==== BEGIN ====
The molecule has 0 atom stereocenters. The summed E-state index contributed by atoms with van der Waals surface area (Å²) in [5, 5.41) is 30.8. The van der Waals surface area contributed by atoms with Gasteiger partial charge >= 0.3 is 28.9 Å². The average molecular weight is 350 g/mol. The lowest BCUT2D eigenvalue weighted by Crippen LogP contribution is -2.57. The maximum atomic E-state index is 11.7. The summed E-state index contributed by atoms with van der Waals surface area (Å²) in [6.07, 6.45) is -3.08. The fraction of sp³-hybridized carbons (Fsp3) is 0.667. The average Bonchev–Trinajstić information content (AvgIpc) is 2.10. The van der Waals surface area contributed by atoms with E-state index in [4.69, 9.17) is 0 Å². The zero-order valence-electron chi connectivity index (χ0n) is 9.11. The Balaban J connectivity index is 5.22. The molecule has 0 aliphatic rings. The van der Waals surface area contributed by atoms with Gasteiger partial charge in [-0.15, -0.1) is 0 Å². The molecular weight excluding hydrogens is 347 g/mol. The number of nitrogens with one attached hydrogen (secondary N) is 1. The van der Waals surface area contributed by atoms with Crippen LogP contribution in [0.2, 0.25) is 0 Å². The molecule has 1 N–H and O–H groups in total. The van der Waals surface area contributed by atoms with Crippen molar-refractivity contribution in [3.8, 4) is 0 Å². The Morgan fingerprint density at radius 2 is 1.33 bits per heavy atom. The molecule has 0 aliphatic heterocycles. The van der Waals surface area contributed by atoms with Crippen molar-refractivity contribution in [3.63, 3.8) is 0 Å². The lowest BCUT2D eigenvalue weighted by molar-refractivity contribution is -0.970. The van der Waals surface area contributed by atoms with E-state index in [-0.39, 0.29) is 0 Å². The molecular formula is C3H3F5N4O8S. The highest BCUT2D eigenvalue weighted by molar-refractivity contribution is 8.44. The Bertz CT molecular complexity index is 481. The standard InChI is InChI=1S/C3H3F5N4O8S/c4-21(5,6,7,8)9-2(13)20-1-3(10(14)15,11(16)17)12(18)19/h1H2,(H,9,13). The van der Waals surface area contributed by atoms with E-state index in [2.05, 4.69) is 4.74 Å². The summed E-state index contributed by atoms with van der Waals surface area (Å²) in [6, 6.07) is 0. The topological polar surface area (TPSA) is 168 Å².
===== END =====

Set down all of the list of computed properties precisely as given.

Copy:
The molecule has 0 atom stereocenters. The summed E-state index contributed by atoms with van der Waals surface area (Å²) in [5, 5.41) is 30.8. The van der Waals surface area contributed by atoms with Gasteiger partial charge >= 0.3 is 28.9 Å². The average molecular weight is 350 g/mol. The lowest BCUT2D eigenvalue weighted by Crippen LogP contribution is -2.57. The maximum atomic E-state index is 11.7. The summed E-state index contributed by atoms with van der Waals surface area (Å²) in [6.07, 6.45) is -3.08. The fraction of sp³-hybridized carbons (Fsp3) is 0.667. The average Bonchev–Trinajstić information content (AvgIpc) is 2.10. The van der Waals surface area contributed by atoms with E-state index in [4.69, 9.17) is 0 Å². The zero-order valence-electron chi connectivity index (χ0n) is 9.11. The Balaban J connectivity index is 5.22. The molecule has 0 aliphatic rings. The van der Waals surface area contributed by atoms with Gasteiger partial charge in [-0.15, -0.1) is 0 Å². The molecular weight excluding hydrogens is 347 g/mol. The number of nitrogens with one attached hydrogen (secondary N) is 1. The van der Waals surface area contributed by atoms with Crippen LogP contribution in [0.2, 0.25) is 0 Å². The molecule has 1 N–H and O–H groups in total. The van der Waals surface area contributed by atoms with Crippen molar-refractivity contribution in [3.8, 4) is 0 Å². The Morgan fingerprint density at radius 2 is 1.33 bits per heavy atom. The molecule has 0 aliphatic heterocycles. The van der Waals surface area contributed by atoms with Crippen molar-refractivity contribution in [3.63, 3.8) is 0 Å². The lowest BCUT2D eigenvalue weighted by molar-refractivity contribution is -0.970. The van der Waals surface area contributed by atoms with E-state index in [-0.39, 0.29) is 0 Å². The molecular formula is C3H3F5N4O8S. The highest BCUT2D eigenvalue weighted by molar-refractivity contribution is 8.44. The Bertz CT molecular complexity index is 481. The standard InChI is InChI=1S/C3H3F5N4O8S/c4-21(5,6,7,8)9-2(13)20-1-3(10(14)15,11(16)17)12(18)19/h1H2,(H,9,13). The van der Waals surface area contributed by atoms with E-state index in [2.05, 4.69) is 4.74 Å². The summed E-state index contributed by atoms with van der Waals surface area (Å²) in [6, 6.07) is 0. The topological polar surface area (TPSA) is 168 Å².